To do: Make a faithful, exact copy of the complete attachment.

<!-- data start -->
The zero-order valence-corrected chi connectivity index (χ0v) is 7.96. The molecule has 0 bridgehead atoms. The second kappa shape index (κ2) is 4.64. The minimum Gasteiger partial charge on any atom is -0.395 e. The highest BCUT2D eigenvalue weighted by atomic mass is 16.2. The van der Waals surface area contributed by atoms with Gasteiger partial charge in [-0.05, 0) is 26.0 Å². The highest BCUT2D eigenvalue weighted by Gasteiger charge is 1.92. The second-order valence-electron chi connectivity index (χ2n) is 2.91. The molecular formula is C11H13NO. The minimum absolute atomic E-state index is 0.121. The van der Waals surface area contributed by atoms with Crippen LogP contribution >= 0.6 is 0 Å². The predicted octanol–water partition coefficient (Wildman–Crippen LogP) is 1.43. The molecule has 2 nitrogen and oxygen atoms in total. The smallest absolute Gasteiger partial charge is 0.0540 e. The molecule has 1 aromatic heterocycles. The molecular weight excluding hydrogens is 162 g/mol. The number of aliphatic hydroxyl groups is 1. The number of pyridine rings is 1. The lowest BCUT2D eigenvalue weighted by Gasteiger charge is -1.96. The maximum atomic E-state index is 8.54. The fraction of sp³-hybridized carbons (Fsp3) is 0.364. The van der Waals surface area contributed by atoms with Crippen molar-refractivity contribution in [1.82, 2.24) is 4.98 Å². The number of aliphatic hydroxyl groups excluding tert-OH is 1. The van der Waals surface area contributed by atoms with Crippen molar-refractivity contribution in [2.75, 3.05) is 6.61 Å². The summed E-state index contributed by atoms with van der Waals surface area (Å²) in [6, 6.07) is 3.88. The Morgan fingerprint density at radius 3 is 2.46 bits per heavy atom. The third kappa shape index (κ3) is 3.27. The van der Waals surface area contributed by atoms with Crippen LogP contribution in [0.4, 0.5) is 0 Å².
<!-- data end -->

The zero-order valence-corrected chi connectivity index (χ0v) is 7.96. The molecule has 0 bridgehead atoms. The second kappa shape index (κ2) is 4.64. The minimum Gasteiger partial charge on any atom is -0.395 e. The highest BCUT2D eigenvalue weighted by atomic mass is 16.2. The van der Waals surface area contributed by atoms with Gasteiger partial charge in [-0.05, 0) is 26.0 Å². The highest BCUT2D eigenvalue weighted by Gasteiger charge is 1.92. The second-order valence-electron chi connectivity index (χ2n) is 2.91. The molecular formula is C11H13NO. The minimum absolute atomic E-state index is 0.121. The van der Waals surface area contributed by atoms with Crippen LogP contribution >= 0.6 is 0 Å². The predicted octanol–water partition coefficient (Wildman–Crippen LogP) is 1.43. The molecule has 2 nitrogen and oxygen atoms in total. The smallest absolute Gasteiger partial charge is 0.0540 e. The molecule has 1 aromatic heterocycles. The molecular weight excluding hydrogens is 162 g/mol. The number of aliphatic hydroxyl groups is 1. The number of pyridine rings is 1. The lowest BCUT2D eigenvalue weighted by Gasteiger charge is -1.96. The maximum atomic E-state index is 8.54. The fraction of sp³-hybridized carbons (Fsp3) is 0.364. The van der Waals surface area contributed by atoms with Crippen molar-refractivity contribution in [1.82, 2.24) is 4.98 Å². The number of aliphatic hydroxyl groups excluding tert-OH is 1. The van der Waals surface area contributed by atoms with Crippen molar-refractivity contribution in [2.75, 3.05) is 6.61 Å². The summed E-state index contributed by atoms with van der Waals surface area (Å²) in [6, 6.07) is 3.88. The Morgan fingerprint density at radius 3 is 2.46 bits per heavy atom. The third kappa shape index (κ3) is 3.27. The van der Waals surface area contributed by atoms with Crippen LogP contribution in [0.4, 0.5) is 0 Å².